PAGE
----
A template to power your own static resume using Jekyll and Netlify


Resume template powered by Jekyll + GitHub Pages. Cloned and adapted from jglovier.

Quick Start

Make sure you have an appropriate version of ruby installed. To run locally:

  1. clone repo
  2. bundle install (uses bundler to install the project dependencies specified in the Gemfile(s))
  3. bundle exec jekyll serve
  4. Open your browser to localhost:4000

Most of the basic customisation will take place in the /_config.yml file. Most of the content configuration will take place in the /_layouts/resume.html file.


I made some changes to the structure of the content in _data and _layouts/resume.html.

  • Favicon: line 17 of _layouts/head.html. Remember to remove / when specifying the file name as @LazaroIbanez pointed out.

  • Template keys: I added environment, responsibilities and achievements to the layout. Surely more verbose than what @jglovier did, but worth it imo. Since _layouts/resume.html controls which of these fields are included in the build remember to change the key names there as well.

  • Hyperlinks: Added a target="_blank" in _includes/icon-links.html to keep the reader focused on the main page.

  • Social Preview: It's a png image at 1.6 ratio called social_preview.png saved in the settings of this repository. This is what pops up when sharing the link on Slack/Telegram etc.

  • SEO: plugin to make it easier to find the page online see docs

  • Google Analytics: Added the plugin jekyll-analytics and configured Google Analytics to have fun tracking traffic.

Ruby environment

If you are on macOS chances are you will run into issues when trying to make changes to the system ruby at /usr/bin/ruby. As suggested in this stack-exchange thread, I recommend installing another version of ruby and control it with a ruby version manager. Popular options are RVM, rbenv and chruby, I chose the latter because I like transparency, predictability and control. I also installed ruby with ruby-install which works well with chruby. For a more in depth discussion and guidelines see this blog post by Steve Marshall. To get that going:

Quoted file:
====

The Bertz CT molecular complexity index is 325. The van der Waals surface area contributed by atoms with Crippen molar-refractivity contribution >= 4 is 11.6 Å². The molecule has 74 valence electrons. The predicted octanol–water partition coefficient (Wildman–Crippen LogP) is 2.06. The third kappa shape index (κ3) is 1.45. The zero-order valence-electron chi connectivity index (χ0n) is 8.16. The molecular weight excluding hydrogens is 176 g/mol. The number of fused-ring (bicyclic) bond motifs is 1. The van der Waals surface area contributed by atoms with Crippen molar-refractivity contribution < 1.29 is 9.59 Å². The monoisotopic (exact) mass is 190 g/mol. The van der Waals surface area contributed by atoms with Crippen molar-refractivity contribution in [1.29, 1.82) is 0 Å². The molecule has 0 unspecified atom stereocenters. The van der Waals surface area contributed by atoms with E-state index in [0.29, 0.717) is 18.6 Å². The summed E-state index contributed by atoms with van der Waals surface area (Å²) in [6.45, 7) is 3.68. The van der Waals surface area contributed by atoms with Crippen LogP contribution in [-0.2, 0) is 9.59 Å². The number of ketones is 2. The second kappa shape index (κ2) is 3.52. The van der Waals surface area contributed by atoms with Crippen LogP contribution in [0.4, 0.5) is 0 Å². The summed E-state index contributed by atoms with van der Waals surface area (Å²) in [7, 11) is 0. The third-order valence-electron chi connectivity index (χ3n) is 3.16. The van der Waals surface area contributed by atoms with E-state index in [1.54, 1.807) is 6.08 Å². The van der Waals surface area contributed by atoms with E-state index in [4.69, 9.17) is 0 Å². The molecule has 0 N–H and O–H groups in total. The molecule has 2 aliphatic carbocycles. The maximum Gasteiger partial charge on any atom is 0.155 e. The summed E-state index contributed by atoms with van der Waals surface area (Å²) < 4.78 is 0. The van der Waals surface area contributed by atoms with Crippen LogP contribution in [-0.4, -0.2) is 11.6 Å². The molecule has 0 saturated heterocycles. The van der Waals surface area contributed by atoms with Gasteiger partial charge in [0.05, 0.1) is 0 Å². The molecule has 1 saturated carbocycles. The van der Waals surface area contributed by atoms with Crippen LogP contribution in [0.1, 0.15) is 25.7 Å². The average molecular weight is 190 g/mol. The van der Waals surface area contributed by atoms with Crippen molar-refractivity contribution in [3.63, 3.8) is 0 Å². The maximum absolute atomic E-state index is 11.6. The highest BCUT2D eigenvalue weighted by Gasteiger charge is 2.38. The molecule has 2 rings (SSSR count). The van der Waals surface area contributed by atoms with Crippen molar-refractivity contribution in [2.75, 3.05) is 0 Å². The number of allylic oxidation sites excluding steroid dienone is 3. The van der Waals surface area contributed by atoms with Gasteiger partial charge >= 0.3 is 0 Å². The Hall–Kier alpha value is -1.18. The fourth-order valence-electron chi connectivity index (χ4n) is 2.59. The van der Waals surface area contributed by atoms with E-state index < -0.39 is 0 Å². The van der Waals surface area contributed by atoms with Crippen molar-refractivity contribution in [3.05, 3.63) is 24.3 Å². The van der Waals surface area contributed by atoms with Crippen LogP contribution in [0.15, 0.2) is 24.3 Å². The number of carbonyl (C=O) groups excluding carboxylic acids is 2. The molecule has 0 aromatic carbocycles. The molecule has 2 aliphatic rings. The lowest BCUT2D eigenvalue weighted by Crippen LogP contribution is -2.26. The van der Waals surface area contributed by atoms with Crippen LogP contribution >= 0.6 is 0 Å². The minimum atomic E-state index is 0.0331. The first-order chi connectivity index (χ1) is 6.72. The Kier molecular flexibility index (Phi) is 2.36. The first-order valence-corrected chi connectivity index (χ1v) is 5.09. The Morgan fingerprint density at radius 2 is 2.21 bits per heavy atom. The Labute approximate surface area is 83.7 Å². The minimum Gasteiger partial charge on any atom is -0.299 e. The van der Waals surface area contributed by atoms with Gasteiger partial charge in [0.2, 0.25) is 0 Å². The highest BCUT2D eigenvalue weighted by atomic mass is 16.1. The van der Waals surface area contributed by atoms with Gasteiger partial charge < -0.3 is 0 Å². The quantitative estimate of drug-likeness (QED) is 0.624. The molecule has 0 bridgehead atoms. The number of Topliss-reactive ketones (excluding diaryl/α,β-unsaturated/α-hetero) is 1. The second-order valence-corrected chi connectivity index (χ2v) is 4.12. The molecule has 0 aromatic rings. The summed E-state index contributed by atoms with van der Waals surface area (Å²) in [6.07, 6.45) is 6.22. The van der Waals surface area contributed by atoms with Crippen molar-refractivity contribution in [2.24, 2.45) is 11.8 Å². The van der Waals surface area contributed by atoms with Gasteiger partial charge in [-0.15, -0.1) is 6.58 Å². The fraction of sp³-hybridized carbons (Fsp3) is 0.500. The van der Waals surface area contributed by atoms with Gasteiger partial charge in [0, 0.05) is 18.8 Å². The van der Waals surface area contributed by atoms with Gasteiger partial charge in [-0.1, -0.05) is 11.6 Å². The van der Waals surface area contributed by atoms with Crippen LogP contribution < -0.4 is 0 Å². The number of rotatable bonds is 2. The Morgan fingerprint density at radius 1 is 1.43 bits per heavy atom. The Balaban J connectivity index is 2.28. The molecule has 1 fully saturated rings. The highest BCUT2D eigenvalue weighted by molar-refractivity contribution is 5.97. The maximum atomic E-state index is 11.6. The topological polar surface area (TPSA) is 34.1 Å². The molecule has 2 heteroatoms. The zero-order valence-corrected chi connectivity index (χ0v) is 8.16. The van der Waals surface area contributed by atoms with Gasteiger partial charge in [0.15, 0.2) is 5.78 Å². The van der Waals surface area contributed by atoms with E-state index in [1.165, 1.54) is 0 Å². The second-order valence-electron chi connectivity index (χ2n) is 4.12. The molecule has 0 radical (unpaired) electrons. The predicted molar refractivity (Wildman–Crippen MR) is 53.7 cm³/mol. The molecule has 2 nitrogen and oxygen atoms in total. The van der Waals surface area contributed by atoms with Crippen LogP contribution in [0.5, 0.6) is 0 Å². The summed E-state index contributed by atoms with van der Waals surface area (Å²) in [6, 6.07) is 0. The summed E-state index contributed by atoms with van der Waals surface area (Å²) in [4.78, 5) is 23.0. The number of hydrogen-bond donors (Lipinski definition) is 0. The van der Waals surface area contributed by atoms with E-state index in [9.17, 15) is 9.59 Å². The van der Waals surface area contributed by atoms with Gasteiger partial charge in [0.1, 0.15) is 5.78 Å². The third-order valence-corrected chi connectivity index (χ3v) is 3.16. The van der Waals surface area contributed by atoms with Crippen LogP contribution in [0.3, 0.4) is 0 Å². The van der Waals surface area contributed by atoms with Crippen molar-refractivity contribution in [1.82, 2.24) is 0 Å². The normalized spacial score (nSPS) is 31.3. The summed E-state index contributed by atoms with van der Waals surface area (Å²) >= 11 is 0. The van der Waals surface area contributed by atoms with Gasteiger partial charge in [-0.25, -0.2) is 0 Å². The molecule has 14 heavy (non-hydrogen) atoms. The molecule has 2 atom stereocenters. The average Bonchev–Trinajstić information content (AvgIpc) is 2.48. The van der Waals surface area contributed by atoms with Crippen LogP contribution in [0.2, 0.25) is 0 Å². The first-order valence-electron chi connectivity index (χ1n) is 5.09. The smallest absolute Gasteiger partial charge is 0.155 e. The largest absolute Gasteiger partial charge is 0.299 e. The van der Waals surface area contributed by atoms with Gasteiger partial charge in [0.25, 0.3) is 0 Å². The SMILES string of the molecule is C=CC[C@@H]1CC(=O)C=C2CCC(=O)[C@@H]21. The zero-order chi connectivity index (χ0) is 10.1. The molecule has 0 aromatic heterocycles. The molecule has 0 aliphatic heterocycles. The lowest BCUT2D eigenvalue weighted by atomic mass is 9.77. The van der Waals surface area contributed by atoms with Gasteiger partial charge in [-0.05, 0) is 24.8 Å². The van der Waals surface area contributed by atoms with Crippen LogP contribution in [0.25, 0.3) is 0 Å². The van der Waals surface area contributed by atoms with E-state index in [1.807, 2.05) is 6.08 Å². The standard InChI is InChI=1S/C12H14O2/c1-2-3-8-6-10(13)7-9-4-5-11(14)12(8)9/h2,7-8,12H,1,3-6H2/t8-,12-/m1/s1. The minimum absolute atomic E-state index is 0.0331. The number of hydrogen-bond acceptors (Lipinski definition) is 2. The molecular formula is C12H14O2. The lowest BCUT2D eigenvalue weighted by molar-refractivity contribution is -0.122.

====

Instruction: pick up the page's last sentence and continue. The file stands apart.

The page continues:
brew update
brew install chruby

then add this line to your ~/.bashrc or ~/.zshrc file as detailed in the configuration section of the readme:

 source /usr/local/opt/chruby/share/chruby/

If you are using zsh I recommend adding the line above to ~/.oh-my-zsh/custom/chruby.zsh (create it if it does not exist). This works thanks to zsh customisations, which are automatically sourced by the script. Then install the ruby installer ruby-install, which you'll use to install any version of ruby you need:

brew install ruby-install

The first time it runs, ruby-install updates the latest versions of the packages you can install. You should see something like this:

>>> Downloading latest ruby versions ...
>>> Downloading latest jruby versions ...
>>> Downloading latest rbx versions ...
>>> Downloading latest truffleruby versions ...
>>> Downloading latest mruby versions ...
Stable ruby versions:

Now you can install a version of ruby compatible with Jekyll, I am just going with the latest (takes a good 10 minutes):

ruby-install ruby-2.7.0

Now this chruby system && which ruby results in /usr/bin/ruby, while chruby ruby-2.7.0 && which ruby returns ~/.rubies/ruby-2.7.0/bin/ruby. To make this the default in any new shell update or create the file ~/.oh-my-zsh/custom/ruby.zsh with the line chruby ruby-2.7.0.

Publishing to GitHub Pages

GitHub Pages will host this for free with your GitHub account. Just make sure you're using a gh-pages branch, and the site will automatically be available at (you can rename the repo to resume for your own use if you want it to be available at You can also add a CNAME if you want it to be available at a custom domain...

Your own domain name

To setup your GH Pages site with a custom domain, follow the instructions on the GitHub Help site for that topic.